Folsom/El Dorado News

Folsom opens new water play areas after reaching reduction goal

Tatum Yarwood, 10, of Placerville stopped at the Livermore Community Park on Riley Street in Folsom with her brother and mother to beat the heat on Thursday. The city of Folsom announced on Thursday that it will open water play features at three Folsom parks in time for the upcoming hot holiday weekend. The water play areas use a minimal amount of recirculated and treated water, and offer an economical way to keep cool this summer.
Tatum Yarwood, 10, of Placerville stopped at the Livermore Community Park on Riley Street in Folsom with her brother and mother to beat the heat on Thursday. The city of Folsom announced on Thursday that it will open water play features at three Folsom parks in time for the upcoming hot holiday weekend. The water play areas use a minimal amount of recirculated and treated water, and offer an economical way to keep cool this summer. jvillegas@sacbee.com

The city of Folsom reopened water play areas at three public parks after exceeding state water reduction requirements for the month of June.

Gov. Jerry Brown’s executive order in April required Folsom to decrease its water consumption by 32 percent from June 2014 to June 2015. The city’s water usage dropped 34 percent, which city communications manager Christine Brainerd said was especially impressive given unseasonably hot temperatures.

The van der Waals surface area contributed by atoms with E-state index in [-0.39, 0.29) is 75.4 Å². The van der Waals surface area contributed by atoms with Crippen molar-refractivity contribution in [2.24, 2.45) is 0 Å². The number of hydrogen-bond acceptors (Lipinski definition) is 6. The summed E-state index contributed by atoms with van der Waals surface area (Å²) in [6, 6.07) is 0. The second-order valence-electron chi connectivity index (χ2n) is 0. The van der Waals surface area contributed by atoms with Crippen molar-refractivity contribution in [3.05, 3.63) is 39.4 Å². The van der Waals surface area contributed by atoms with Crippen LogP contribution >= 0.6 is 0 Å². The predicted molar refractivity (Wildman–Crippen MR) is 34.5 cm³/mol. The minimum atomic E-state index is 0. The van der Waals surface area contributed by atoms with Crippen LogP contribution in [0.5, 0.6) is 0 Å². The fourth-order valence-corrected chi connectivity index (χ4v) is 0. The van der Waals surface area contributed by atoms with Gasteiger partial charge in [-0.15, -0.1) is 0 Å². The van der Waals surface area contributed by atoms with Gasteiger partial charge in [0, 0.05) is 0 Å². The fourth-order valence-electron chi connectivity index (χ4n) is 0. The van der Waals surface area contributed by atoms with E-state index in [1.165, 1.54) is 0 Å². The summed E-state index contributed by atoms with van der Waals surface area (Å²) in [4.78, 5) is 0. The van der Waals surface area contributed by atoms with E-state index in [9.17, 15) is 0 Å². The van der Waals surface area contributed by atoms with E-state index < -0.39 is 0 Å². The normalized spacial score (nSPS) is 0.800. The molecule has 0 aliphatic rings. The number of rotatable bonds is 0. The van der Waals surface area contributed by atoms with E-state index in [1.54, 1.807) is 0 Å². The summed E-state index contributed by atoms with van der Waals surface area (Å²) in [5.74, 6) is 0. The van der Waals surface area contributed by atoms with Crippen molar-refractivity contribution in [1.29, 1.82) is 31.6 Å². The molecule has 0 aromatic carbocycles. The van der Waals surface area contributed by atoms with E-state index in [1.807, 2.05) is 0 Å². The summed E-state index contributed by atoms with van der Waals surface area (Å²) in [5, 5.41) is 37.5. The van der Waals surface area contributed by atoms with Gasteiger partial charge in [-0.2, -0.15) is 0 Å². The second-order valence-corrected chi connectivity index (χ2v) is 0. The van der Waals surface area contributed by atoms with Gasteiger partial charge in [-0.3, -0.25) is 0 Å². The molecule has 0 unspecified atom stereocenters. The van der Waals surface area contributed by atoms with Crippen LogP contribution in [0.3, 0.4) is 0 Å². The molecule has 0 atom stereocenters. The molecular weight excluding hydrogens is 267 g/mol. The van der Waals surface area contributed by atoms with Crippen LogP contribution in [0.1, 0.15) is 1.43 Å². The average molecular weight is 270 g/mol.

Water play areas were reopened at John Kemp Community Park, Livermore Community Park and Nisenan Community Park in Folsom. Parents like Stephanie Gray brought their children out to the parks to cool off from the summer heat in treated and recycled water.

“I wouldn’t have come here if the water wasn’t turned on,” said Gray, who was at Livermore Community Park with her 1-year-old son William. “There’s other parks we could have gone to.”

Gray and her friend Elizabeth Soucy both said they had cut back on water use since Brown’s executive order by watering their lawns less. If the park’s fountain hadn’t been turned back on, they said they would have cooled off their children with a hose or kiddie pool.

The city of Folsom cut back on watering in parks, reworked over 40 roadway medians with sustainable landscaping and installed drip irrigation systems to many city facilities, Brainerd said. It also introduced five financial rebate plans for citizens who practiced various water-saving behaviors, like replacing their lawns with drought-resistant plants.

“We heard feedback immediately from the public when we shut off water at the parks, that they’d really like to see the water on,” Brainerd said. “Now that we saw we can achieve our (reduction) goal, we want to give something back to the community.”

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